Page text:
E.U., Google hint settlement in antitrust case is near


Google and the European Union are nearing a settlement on antitrust complaints, officials said Tuesday. (Justin Sullivan/GETTY IMAGES)
October 1, 2013

The European Union and Google appear to be close to a final settlement over the tech firm’s search practices, which critics said violated antitrust law.

In a statement to the European Parliament, antitrust commissioner Joaquin Almunia said that the case has reached a “key moment.”

“[We] will work with Google during the next weeks to finalize the precise drafting of the proposed commitment text,” Almunia said, in remarks posted to Web site of the European Commission.

While he did not go into great detail about what the deal would look like, Almunia did broadly outline how it may look. Under the proposal, Google would change the format of its search results page by making links to competitor search engines “significantly more visible.” The company would also change some of its practices, Almunia said, to give competing search engines more control over how information from their sites appear on Google.

The agreement would also put an “independent monitoring trustee” in place to oversee how Google implements its proposals.

In a statement, Google said that making concessions in the matter allows the firm to put the issue to rest.

“This has been a very long and very thorough investigation,” said Google Senior Vice President and General Counsel Kent Walker, in a statement. “Given the feedback the European Commission received on our first proposal, they have insisted on further, significant changes to the way we display search results. While competition online is thriving, we’ve made the difficult decision to agree to their requirements in the interests of reaching a settlement.”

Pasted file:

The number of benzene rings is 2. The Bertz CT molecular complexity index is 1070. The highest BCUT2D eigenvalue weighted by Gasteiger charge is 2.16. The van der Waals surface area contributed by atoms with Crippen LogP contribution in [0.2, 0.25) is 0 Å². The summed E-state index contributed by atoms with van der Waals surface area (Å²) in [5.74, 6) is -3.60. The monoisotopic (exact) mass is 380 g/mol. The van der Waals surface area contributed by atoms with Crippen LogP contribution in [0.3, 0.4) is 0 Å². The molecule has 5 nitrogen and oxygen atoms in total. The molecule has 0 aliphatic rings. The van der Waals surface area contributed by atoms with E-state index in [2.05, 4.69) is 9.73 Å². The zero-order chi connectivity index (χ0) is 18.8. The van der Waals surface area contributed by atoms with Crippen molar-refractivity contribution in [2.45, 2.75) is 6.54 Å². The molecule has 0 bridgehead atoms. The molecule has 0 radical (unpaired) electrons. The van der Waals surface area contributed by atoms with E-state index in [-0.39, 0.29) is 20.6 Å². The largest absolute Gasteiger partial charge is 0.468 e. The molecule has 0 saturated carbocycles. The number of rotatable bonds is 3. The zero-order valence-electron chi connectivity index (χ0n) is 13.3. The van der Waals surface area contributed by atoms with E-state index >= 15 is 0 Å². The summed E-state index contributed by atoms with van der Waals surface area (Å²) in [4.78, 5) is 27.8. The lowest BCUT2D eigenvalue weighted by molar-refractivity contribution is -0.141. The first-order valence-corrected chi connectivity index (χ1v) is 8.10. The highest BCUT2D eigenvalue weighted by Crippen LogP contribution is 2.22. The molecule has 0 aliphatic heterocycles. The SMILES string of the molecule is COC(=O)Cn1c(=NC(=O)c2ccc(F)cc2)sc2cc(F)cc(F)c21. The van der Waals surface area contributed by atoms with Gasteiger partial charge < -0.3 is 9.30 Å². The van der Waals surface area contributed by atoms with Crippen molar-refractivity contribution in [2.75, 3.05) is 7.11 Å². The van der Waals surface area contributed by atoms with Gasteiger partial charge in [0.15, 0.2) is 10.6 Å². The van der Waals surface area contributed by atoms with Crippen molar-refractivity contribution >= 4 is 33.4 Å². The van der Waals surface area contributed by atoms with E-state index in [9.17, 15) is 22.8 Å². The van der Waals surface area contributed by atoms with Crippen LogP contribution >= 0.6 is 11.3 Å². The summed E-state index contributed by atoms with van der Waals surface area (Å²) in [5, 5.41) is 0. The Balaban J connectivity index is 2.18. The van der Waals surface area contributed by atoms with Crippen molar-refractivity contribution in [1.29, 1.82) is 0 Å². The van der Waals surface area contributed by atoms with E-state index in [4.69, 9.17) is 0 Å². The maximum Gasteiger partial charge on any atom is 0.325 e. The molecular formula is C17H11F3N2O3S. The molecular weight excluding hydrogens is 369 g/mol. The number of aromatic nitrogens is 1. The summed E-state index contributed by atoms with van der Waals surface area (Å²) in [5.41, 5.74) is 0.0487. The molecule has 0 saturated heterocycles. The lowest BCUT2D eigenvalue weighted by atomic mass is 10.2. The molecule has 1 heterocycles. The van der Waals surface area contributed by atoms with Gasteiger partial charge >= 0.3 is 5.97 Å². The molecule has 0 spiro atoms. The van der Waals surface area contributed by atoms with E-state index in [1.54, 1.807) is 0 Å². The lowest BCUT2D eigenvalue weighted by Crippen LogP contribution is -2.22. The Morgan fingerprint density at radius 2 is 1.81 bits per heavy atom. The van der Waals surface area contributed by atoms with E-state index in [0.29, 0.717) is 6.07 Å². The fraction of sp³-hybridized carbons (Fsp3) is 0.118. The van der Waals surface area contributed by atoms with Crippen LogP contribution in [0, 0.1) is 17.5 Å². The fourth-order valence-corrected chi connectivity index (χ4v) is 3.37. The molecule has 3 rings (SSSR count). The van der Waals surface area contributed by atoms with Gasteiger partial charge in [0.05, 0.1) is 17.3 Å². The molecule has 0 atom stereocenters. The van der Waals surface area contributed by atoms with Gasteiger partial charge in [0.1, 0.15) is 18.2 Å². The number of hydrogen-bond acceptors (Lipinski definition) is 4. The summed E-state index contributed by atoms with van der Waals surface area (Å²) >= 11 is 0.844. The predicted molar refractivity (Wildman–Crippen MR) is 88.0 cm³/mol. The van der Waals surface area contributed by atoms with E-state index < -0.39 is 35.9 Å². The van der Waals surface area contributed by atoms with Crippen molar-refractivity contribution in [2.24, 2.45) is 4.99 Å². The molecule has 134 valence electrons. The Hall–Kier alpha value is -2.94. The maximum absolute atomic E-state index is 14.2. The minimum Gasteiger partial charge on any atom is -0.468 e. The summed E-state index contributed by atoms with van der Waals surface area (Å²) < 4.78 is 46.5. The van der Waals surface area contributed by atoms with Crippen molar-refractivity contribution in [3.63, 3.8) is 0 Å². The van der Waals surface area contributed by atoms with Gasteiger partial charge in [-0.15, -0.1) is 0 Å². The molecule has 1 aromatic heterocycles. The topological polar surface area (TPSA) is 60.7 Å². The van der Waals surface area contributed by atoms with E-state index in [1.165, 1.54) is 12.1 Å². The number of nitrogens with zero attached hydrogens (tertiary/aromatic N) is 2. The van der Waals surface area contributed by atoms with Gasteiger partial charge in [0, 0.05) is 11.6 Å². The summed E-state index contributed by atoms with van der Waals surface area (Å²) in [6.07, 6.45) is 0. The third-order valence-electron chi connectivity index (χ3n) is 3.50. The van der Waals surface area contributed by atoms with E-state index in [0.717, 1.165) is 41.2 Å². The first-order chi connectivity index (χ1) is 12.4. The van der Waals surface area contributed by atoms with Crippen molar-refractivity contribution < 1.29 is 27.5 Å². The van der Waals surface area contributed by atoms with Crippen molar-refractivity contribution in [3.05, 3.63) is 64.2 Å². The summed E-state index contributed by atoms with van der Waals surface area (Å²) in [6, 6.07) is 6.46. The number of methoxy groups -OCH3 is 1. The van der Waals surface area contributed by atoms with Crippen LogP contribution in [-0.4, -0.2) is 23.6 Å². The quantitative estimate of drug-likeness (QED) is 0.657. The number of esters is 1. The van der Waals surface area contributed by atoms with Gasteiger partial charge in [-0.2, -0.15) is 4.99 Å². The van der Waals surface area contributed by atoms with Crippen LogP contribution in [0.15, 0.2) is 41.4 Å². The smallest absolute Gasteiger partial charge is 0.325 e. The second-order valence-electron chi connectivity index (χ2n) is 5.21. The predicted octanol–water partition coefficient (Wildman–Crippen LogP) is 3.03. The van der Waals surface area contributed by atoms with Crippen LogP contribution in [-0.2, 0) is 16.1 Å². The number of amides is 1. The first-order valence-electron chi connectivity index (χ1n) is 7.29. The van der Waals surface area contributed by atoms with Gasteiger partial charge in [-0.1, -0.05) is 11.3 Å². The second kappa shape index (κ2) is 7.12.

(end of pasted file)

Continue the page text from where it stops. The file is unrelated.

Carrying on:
Google competitors such as Microsoft, Nokia, Oracle and Expedia, as part of an alliance called FairSearch, have been supporting the investigation but withheld judgement on the deal before learning more about the details.

“Until we have seen the details of Google’s proposed remedies, it would be irresponsible to comment on their content and potential for correcting the anti-competitive behavior identified by the European Commission in May 2012,” said FairSearch Europe legal counsel and spokesman Thomas Vinje in a statement. “However, for FairSearch Europe it is essential that the remedies install the principle of non-discrimination so that Google applies the same rules to its own services as it does to others when it returns and displays search results.”

In his remarks, Almunia said that he believes settling with Google is the best course of action to solve any issues as quickly as possible, rather than taking up the matter in court.

“European users want undistorted competition and choice in online search and search advertising,” he said. “They want it now and, if possible, deserve it now, and not after many years of litigation.”

Hayley Tsukayama covers consumer technology for The Washington Post.
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